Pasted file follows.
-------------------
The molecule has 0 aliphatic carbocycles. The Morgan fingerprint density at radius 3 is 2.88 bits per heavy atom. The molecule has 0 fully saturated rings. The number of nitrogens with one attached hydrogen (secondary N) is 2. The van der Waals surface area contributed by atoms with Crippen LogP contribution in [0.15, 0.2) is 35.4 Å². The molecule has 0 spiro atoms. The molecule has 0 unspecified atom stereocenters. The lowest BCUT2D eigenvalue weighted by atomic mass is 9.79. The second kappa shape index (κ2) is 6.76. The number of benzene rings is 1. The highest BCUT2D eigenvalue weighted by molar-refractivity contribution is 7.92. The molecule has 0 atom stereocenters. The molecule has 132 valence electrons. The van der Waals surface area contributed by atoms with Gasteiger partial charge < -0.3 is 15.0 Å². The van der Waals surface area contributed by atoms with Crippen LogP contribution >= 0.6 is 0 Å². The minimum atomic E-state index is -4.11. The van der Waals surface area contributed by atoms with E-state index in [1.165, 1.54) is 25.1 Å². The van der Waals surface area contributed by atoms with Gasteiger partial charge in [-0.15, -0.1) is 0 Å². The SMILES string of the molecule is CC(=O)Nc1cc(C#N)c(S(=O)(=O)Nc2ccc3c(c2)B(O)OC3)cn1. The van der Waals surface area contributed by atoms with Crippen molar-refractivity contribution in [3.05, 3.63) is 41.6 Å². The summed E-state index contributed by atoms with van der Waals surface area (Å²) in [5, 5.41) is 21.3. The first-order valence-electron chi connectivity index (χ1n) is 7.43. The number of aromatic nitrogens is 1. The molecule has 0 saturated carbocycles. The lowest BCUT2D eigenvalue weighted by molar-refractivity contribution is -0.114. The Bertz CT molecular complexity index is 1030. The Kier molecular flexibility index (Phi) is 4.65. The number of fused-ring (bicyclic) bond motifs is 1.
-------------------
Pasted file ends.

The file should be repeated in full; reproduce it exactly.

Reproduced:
The molecule has 0 aliphatic carbocycles. The Morgan fingerprint density at radius 3 is 2.88 bits per heavy atom. The molecule has 0 fully saturated rings. The number of nitrogens with one attached hydrogen (secondary N) is 2. The van der Waals surface area contributed by atoms with Crippen LogP contribution in [0.15, 0.2) is 35.4 Å². The molecule has 0 spiro atoms. The molecule has 0 unspecified atom stereocenters. The lowest BCUT2D eigenvalue weighted by atomic mass is 9.79. The second kappa shape index (κ2) is 6.76. The number of benzene rings is 1. The highest BCUT2D eigenvalue weighted by molar-refractivity contribution is 7.92. The molecule has 0 atom stereocenters. The molecule has 132 valence electrons. The van der Waals surface area contributed by atoms with Gasteiger partial charge < -0.3 is 15.0 Å². The van der Waals surface area contributed by atoms with Crippen LogP contribution >= 0.6 is 0 Å². The minimum atomic E-state index is -4.11. The van der Waals surface area contributed by atoms with E-state index in [1.165, 1.54) is 25.1 Å². The van der Waals surface area contributed by atoms with Gasteiger partial charge in [-0.15, -0.1) is 0 Å². The SMILES string of the molecule is CC(=O)Nc1cc(C#N)c(S(=O)(=O)Nc2ccc3c(c2)B(O)OC3)cn1. The van der Waals surface area contributed by atoms with Crippen molar-refractivity contribution in [3.05, 3.63) is 41.6 Å². The summed E-state index contributed by atoms with van der Waals surface area (Å²) in [5, 5.41) is 21.3. The first-order valence-electron chi connectivity index (χ1n) is 7.43. The number of aromatic nitrogens is 1. The molecule has 0 saturated carbocycles. The lowest BCUT2D eigenvalue weighted by molar-refractivity contribution is -0.114. The Bertz CT molecular complexity index is 1030. The Kier molecular flexibility index (Phi) is 4.65. The number of fused-ring (bicyclic) bond motifs is 1.